In short, they weren't sated. Montreal seemed bewildered by the Fire's movement and touch under the conditions, a condition which Chicago's canny and sophisticated pressing exacerbated. The Men in Red had all the ball, and seemed to know the Impact's tendencies to a stultifying degree - the visitors struggled for most of the game to string together three passes without running into a dead end. The central midfield duo of Razvan Cocis and Matt Polster utterly eclipsed their Impact counterparts, even before Montreal's Marco Donadel received his second yellow in the 40th minute. It was lopsided, and weird, and glorious.
This wasn't a game where the nature of the goals portended much, at least until the last one. Jeff Larentowicz, all business, stuck away his third penal of the season to expand the lead to two - the spot kick drawn, inevitably, by Accam, who tortured Bakary Soumare, then wriggled free goal-side only to be upended by the Malian's desperate lunge.* But the third, one hopes, was something else.
Kennedy Igboananike's struggles to score goals for the Fire have been well-documented, and this game contained a microcosm of the case against Igbo, which goes like this: Dude's cursed. Again and again, the Nigerian made the right run, found the right angle, took clean touches, and produced little except astonished frustration. If the ball isn't skipping on the water, Evan Bush is laying out to spray a back-post curler out for a corner. It's gotta be some juju or something, right?
There was a greater curse out there, though, and it belonged to Soumare. Forever cursed to commit two boneheaded plays in every Fire game, he kept Igboananike onside in the 73rd, allowing Kennedy time to take a touch, banish his demons and slash a finish past Bush for the final goal.
The Fire saw the game out professionally and entertainingly, continuing the evening of joyful ascension. For the evening, they completed 89 percent of their passes. Is this heaven? Does it always rain here?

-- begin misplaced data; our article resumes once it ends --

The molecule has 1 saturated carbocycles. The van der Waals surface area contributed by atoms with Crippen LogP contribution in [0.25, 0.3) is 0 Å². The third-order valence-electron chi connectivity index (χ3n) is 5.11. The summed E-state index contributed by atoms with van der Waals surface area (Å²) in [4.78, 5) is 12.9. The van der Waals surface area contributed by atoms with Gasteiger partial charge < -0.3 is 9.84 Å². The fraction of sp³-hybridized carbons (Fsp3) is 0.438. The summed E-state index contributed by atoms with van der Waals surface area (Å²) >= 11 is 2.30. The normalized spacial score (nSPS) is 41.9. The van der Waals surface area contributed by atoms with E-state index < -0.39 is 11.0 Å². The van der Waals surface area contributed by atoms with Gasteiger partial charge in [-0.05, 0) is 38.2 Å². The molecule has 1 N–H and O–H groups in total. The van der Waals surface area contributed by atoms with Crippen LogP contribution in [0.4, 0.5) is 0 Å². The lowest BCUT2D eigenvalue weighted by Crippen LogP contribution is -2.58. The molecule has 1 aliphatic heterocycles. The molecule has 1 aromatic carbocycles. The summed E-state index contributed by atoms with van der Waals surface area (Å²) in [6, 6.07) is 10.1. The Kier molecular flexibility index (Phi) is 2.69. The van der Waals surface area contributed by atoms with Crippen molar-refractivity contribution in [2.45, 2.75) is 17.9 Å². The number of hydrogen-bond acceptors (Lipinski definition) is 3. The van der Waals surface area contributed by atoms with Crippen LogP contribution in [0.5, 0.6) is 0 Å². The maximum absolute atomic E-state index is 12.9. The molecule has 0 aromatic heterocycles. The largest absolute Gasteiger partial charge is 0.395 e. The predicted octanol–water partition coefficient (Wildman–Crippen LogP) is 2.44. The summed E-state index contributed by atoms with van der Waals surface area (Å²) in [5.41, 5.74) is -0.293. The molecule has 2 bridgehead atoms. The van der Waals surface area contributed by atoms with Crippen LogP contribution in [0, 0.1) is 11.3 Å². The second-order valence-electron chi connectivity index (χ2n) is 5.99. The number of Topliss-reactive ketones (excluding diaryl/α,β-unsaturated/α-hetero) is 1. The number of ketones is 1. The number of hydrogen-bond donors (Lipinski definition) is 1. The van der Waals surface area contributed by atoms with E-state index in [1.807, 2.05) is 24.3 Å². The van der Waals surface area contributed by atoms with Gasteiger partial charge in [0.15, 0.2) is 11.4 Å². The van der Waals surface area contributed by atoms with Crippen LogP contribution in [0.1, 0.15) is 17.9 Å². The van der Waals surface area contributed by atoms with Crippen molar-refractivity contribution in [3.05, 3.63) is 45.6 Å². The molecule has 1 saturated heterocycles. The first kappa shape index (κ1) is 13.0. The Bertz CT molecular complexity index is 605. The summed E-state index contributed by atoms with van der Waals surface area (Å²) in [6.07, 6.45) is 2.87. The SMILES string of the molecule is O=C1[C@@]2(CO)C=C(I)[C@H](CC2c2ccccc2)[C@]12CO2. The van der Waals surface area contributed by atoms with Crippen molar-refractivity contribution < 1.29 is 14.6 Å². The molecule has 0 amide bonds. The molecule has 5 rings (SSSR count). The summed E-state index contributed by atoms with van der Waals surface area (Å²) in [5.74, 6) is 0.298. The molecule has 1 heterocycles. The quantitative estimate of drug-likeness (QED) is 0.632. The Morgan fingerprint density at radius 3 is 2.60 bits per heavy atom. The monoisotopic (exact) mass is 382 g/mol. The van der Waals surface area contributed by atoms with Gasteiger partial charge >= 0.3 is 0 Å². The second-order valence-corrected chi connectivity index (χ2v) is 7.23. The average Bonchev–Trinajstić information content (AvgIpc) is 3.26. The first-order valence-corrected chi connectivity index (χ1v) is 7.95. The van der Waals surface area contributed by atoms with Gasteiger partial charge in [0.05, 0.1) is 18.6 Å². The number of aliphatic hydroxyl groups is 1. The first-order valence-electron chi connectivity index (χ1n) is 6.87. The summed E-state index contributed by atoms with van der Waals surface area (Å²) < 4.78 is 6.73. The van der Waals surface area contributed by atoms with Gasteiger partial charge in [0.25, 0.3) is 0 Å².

Chicago (4-5-2) will get a chance to test their seemingly growing mettle against Eastern Conference heavyweights DC United Wednesday night.
- How in the world did the Fire save this kind of performance for this kind of night? Everyone looked alive, energized, full of ideas and energy. The pressing blew me away - there was one sequence where Accam and Igbo recognized that Bush and Soumare were isolated, and just stood on them, forcing soumare to dump it out of bounds, clearly just recognition of the situation.
- Kennedy Igboananike was very good all night, very very good. But it's hard to separate out the individual good from all the group good that was happening Saturday night - for example, I was going to write 'he's got tools in his bag that Quincy doesn't,' then I remembered Quincy's gorgeous pullback cross to Gehrig's back-post run in the 71st and didn't.
- Speaking of Eric Gehrig (weren't we?) he's a smart football player. The run that Quincy found was a great thought, and clearly caught Montreal switched off. The fact that the finish glanced agonizingly off Eric's shinpad and out ... well, son, the world needs defenders, too.
- A subtle tweak that worked very well was swapping Cocis and Polster, playing the Romanian as the 6 and the kid as the 8. Cocis is a dead-eyed murderer of enemy counter-attacks, and his passing from deep is no joke. Polster's growth continues to blow my mind, although I'm not convinced he should spend a great deal of time in the attacking zone. But the combination of the two completely snuffed out what little possession game Montreal could muster.
- Perhaps this should be entitled 'Yallop 1, Klopas 0,' because this was a comprehensive coaching victory for the Fire staff. The clear attention to detail in the pressing patterns, the tactical shifts which opened lanes for Maloney and Shipp to overload, and the obvious motivation of the team under difficult circumstances all speak to a team well-prepared for a league match.
*Can I just say what a relief it is to write 'the Malian's desperate lunge' and know it's not our Malian?